Scheduled System Maintenance on May 29th, 2015:
IEEE Xplore will be upgraded between 11:00 AM and 10:00 PM EDT. During this time there may be intermittent impact on performance. For technical support, please contact us at onlinesupport@ieee.org. We apologize for any inconvenience.
By Topic

Relationship between marrow perfusion and bone mineral density: A pharmacokinetic study of DCE-MRI

Sign In

Cookies must be enabled to login.After enabling cookies , please use refresh or reload or ctrl+f5 on the browser for the login options.

Formats Non-Member Member
$31 $13
Learn how you can qualify for the best price for this item!
Become an IEEE Member or Subscribe to
IEEE Xplore for exclusive pricing!
close button

puzzle piece

IEEE membership options for an individual and IEEE Xplore subscriptions for an organization offer the most affordable access to essential journal articles, conference papers, standards, eBooks, and eLearning courses.

Learn more about:

IEEE membership

IEEE Xplore subscriptions

6 Author(s)
Ma, H.T. ; Dept. of Electron. & Inf. Eng., Harbin Inst. of Technol., Shenzhen, China ; Griffith, J.F. ; Xinxin Zhao ; Haiyan Lv
more authors

A reduced bone perfusion has been found for osteoporotic subjects in previous studies. However, the physiological changes underlying the varied perfusion function is not well known yet. Tofts model is one of the most frequently used pharmacokinetic models in analyzing perfusion process. This study modified the Tofts model by replacing the arterial input function (AIF) by a new algorithm. The modified model was then employed to analyze vertebral bone marrow perfusion in subjects with different bone mineral density (BMD). Eighty-two male subjects were involved in this study and classified into three groups (normal, osteopenia, and osteoporosis) according to T-score. BMD was measured by dual-energy X-ray absorptiometry (DXA). The quantitative parameters derived from the pharmacokinetic model, Ktrans (extravasation transfer efficiency for blood perfusion) and ve (extravascular extracellular space for blood perfusion), showed a significant reduction in subjects with lower BMD, respectively. The results suggested that with the bone mineral content lost, the vascular wall properties as well as the bone marrow content may also vary. The resultant perfusion change may also influence the bone nutrition supply in reverse.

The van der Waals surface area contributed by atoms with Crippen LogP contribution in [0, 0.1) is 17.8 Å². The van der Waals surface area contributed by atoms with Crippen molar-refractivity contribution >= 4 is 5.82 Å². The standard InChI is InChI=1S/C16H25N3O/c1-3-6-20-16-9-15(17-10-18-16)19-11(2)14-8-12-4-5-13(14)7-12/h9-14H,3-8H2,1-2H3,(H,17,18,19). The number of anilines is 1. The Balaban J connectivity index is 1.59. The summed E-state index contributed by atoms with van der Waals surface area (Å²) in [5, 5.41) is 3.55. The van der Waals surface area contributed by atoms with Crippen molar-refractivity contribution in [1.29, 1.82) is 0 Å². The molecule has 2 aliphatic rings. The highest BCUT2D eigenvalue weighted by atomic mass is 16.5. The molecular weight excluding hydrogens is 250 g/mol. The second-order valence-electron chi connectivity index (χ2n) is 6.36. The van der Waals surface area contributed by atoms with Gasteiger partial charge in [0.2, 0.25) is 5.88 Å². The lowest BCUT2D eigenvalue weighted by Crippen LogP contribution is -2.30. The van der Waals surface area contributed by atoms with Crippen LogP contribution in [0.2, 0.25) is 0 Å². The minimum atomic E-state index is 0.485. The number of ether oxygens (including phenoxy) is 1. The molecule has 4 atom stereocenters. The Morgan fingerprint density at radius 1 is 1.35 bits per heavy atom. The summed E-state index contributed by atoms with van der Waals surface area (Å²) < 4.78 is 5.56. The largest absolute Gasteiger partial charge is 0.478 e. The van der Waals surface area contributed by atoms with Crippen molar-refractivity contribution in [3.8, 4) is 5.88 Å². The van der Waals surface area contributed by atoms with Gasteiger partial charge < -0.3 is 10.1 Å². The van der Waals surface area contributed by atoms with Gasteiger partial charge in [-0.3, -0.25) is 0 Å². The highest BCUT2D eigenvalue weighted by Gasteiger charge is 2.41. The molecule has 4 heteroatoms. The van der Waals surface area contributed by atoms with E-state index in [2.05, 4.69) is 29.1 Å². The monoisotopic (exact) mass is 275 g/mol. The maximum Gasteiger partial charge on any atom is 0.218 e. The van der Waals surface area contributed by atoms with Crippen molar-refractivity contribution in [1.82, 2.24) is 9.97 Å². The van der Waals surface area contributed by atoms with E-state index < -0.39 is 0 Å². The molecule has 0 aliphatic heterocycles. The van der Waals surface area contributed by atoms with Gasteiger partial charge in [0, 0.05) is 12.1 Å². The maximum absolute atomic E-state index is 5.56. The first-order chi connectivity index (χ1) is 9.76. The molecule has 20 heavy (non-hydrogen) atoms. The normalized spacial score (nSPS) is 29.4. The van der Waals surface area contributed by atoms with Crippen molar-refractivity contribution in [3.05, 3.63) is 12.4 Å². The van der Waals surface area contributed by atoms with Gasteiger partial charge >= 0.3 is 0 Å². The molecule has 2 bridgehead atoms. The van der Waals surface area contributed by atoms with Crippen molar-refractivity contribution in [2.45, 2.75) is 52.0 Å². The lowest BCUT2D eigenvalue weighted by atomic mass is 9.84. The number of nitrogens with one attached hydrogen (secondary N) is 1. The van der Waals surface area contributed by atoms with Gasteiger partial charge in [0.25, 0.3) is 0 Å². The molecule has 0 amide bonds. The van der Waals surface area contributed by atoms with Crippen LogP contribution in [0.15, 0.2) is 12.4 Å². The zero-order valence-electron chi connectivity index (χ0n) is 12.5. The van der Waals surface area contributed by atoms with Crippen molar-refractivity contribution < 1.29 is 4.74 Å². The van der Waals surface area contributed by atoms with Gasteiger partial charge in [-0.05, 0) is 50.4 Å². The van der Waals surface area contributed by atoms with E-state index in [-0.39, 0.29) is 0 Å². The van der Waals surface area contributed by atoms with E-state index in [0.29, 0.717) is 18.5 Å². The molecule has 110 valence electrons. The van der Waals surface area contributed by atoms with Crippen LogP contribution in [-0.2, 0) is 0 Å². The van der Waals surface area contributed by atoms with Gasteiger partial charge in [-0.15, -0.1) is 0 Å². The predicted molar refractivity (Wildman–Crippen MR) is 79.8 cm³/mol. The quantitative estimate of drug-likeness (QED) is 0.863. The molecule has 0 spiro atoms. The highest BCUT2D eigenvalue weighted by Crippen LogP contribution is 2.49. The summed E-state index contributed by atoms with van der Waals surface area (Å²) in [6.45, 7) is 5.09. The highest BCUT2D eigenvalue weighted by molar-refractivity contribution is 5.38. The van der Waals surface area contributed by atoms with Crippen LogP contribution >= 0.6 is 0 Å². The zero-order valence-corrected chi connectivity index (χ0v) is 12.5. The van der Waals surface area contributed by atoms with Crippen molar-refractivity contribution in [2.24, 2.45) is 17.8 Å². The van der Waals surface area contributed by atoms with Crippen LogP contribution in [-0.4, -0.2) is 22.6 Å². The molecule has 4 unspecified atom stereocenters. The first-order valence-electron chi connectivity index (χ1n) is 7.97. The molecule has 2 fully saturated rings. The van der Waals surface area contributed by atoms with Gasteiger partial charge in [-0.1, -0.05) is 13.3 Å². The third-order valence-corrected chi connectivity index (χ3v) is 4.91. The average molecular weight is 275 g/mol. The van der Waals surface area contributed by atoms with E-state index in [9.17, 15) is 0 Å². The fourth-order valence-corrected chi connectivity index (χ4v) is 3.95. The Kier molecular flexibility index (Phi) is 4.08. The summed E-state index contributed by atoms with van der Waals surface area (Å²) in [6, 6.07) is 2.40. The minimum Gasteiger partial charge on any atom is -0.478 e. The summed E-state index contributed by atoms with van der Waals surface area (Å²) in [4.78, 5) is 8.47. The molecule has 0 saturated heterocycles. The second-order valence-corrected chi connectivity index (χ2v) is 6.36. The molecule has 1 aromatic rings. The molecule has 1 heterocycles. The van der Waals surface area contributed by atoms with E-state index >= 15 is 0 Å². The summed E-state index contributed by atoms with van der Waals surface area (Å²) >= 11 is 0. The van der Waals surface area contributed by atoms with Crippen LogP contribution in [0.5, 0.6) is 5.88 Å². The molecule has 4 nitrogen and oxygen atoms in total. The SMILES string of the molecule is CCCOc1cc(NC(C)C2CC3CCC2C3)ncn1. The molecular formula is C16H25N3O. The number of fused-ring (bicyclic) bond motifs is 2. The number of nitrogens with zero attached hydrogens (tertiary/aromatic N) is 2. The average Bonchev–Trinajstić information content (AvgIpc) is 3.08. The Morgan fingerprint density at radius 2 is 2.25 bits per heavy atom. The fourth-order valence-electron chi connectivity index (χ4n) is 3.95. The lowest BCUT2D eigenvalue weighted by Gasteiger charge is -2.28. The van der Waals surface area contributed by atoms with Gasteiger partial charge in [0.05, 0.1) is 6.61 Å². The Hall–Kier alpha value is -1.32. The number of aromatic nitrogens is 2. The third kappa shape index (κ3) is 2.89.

Published in:

Engineering in Medicine and Biology Society (EMBC), 2012 Annual International Conference of the IEEE

Date of Conference:

Aug. 28 2012-Sept. 1 2012